As for stereotypes about Fillon being a pro-Russian and thus anti-Ukrainian politician, Vadym Omelchenko, is inclined to agree with his French colleagues: "The new French president will be pro-French in any case. And as always, he will benefit from the conflict of the superpowers," the expert believes.
"I am not surprised by today's position of Fillon. Neither am I surprised by the fact that he was charmed by Putin's charisma and sees the situation in Ukraine the way Putin interprets it. Do not underestimate people whose ideas and manipulations are now creating turbulence around the world. Perhaps for the first time the exit from the friendly comfort zone can happen with the Middle East issue which is more important to France geopolitically and otherwise than Eastern Europe and Ukraine," Vadym Omelchenko predicts.
As for a possible lifting of EU sanctions on Russia, which Fillon may support, Omelchenko once again stressed that Ukraine should not be so sensitive about this instrument of deterrence of Russia.
"I cannot hear any longer that the new leaders of Europe will lift sanctions against Russia. These sanctions initially had moral rather than economic significance. At least, those imposed by the EU. The US sanctions are economically more important because they concern finance, energy, military and information technologies. My opinion is that the situation with sanctions against Russia is not critical for Ukraine. And the sooner the Ukrainian leadership leaves the EU no possibility of blackmailing itself with a sanction waiver, the more seriously Ukraine's position on important issues will be taken. I would like to ask you: who is working more closely with the Russian leadership now? Some incumbent Ukrainian politicians or French presidential candidate Fillon? Therefore there is nothing to fear, we should go our way," Omelchenko said.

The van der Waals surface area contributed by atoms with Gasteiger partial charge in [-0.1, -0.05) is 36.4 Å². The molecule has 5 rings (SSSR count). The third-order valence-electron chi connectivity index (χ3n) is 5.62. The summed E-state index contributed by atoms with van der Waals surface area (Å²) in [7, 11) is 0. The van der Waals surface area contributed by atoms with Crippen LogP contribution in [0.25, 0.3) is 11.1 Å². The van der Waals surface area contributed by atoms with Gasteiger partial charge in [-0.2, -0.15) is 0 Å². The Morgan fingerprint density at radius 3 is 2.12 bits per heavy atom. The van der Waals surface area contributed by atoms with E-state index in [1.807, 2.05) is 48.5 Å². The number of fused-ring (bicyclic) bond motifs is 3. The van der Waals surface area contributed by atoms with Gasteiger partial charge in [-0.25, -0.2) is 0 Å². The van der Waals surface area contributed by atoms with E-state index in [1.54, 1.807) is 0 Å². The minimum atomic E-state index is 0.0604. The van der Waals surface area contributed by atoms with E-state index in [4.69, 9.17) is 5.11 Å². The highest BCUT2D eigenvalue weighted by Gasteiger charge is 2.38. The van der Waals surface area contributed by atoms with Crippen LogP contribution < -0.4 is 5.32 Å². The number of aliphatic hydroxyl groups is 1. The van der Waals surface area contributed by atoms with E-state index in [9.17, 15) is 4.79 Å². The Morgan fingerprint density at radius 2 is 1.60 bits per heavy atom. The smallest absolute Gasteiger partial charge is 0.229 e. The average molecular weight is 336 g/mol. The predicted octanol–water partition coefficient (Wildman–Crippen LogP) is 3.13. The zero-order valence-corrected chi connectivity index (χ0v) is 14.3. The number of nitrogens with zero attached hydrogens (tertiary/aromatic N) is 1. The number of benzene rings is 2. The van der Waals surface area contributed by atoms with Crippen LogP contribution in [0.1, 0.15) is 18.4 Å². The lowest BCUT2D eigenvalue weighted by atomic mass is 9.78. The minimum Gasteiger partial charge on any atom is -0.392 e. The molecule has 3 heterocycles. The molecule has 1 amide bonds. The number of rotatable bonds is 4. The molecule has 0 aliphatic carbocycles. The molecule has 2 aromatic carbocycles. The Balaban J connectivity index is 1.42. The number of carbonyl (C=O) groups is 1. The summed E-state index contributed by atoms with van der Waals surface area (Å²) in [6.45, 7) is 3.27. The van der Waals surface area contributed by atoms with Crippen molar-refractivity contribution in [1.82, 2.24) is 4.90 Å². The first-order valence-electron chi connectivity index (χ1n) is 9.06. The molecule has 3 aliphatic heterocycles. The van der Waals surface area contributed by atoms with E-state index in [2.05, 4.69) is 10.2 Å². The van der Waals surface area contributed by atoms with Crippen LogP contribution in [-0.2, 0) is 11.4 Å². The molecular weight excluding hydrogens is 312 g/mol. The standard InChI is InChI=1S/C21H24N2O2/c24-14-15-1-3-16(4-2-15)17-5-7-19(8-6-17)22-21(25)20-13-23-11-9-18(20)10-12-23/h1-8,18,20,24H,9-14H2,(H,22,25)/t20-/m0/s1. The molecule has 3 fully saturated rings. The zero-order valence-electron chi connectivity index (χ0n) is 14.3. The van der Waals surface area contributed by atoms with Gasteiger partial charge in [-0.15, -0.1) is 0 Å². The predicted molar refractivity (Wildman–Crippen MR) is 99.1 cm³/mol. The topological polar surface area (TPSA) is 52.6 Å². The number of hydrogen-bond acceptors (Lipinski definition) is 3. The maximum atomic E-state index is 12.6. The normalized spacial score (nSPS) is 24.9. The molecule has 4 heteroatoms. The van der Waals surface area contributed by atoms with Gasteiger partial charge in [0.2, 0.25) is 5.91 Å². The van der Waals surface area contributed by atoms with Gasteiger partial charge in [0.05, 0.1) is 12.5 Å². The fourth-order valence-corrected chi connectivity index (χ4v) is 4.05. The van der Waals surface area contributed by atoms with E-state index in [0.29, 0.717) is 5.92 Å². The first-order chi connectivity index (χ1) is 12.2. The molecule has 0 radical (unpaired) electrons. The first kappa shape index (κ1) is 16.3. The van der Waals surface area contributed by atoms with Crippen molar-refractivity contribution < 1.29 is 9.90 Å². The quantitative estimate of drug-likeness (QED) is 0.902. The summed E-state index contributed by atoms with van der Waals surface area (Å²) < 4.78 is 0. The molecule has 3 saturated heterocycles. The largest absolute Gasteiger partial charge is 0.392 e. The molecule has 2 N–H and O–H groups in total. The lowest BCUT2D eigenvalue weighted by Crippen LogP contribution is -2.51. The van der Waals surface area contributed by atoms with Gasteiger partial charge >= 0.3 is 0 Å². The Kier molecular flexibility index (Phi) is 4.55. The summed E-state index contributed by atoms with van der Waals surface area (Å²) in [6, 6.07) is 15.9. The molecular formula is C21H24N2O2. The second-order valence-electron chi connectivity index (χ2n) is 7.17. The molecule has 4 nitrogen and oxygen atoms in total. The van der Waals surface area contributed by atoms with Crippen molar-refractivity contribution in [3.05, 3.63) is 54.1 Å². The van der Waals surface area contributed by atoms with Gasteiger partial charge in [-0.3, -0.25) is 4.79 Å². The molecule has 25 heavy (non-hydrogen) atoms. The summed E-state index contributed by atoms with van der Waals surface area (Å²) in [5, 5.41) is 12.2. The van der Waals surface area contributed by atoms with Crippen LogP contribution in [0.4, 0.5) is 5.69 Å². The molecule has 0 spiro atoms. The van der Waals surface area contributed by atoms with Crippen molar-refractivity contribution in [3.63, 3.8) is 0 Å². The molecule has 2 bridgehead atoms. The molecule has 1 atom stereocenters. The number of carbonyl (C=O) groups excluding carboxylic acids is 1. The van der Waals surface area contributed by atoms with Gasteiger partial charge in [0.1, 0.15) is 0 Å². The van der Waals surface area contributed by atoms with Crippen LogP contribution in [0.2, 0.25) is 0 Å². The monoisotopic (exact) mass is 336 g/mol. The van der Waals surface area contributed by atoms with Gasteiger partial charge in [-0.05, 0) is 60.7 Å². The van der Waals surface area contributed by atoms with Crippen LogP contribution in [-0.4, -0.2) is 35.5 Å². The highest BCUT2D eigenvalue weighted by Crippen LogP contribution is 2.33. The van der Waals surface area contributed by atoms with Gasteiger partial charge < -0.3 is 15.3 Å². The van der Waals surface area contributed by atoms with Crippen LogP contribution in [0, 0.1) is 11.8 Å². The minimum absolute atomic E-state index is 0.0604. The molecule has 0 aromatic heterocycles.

"When the results of the French primaries were announced on television, the news ticker at the bottom was saying: "Hope has won in France". In this sense, the Ukrainians should wish they could be as lucky as the French people," the president of Gorshenin Institute concluded.